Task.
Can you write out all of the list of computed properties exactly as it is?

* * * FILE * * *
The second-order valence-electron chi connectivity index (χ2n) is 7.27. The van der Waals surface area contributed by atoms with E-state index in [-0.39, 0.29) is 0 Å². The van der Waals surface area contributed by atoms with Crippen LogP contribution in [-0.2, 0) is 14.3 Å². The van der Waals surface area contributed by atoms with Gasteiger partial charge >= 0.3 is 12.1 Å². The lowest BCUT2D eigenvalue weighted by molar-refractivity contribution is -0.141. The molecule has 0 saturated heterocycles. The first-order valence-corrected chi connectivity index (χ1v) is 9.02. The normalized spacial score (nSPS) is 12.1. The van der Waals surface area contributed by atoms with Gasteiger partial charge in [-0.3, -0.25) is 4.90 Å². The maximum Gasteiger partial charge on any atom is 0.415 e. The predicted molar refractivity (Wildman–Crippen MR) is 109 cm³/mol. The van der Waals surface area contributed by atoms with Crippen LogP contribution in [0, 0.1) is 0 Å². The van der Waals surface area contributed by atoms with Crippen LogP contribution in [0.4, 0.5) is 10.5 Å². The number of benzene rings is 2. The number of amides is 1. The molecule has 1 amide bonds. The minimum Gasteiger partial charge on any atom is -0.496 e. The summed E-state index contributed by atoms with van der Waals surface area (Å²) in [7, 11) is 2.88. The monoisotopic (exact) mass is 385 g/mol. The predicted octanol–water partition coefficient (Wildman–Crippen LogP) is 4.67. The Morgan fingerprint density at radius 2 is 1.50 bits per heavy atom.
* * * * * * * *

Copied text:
The second-order valence-electron chi connectivity index (χ2n) is 7.27. The van der Waals surface area contributed by atoms with E-state index in [-0.39, 0.29) is 0 Å². The van der Waals surface area contributed by atoms with Crippen LogP contribution in [-0.2, 0) is 14.3 Å². The van der Waals surface area contributed by atoms with Gasteiger partial charge >= 0.3 is 12.1 Å². The lowest BCUT2D eigenvalue weighted by molar-refractivity contribution is -0.141. The molecule has 0 saturated heterocycles. The first-order valence-corrected chi connectivity index (χ1v) is 9.02. The normalized spacial score (nSPS) is 12.1. The van der Waals surface area contributed by atoms with Gasteiger partial charge in [-0.3, -0.25) is 4.90 Å². The maximum Gasteiger partial charge on any atom is 0.415 e. The predicted molar refractivity (Wildman–Crippen MR) is 109 cm³/mol. The van der Waals surface area contributed by atoms with Crippen LogP contribution in [0, 0.1) is 0 Å². The van der Waals surface area contributed by atoms with Crippen LogP contribution in [0.4, 0.5) is 10.5 Å². The number of benzene rings is 2. The number of amides is 1. The molecule has 1 amide bonds. The minimum Gasteiger partial charge on any atom is -0.496 e. The summed E-state index contributed by atoms with van der Waals surface area (Å²) in [7, 11) is 2.88. The monoisotopic (exact) mass is 385 g/mol. The predicted octanol–water partition coefficient (Wildman–Crippen LogP) is 4.67. The Morgan fingerprint density at radius 2 is 1.50 bits per heavy atom.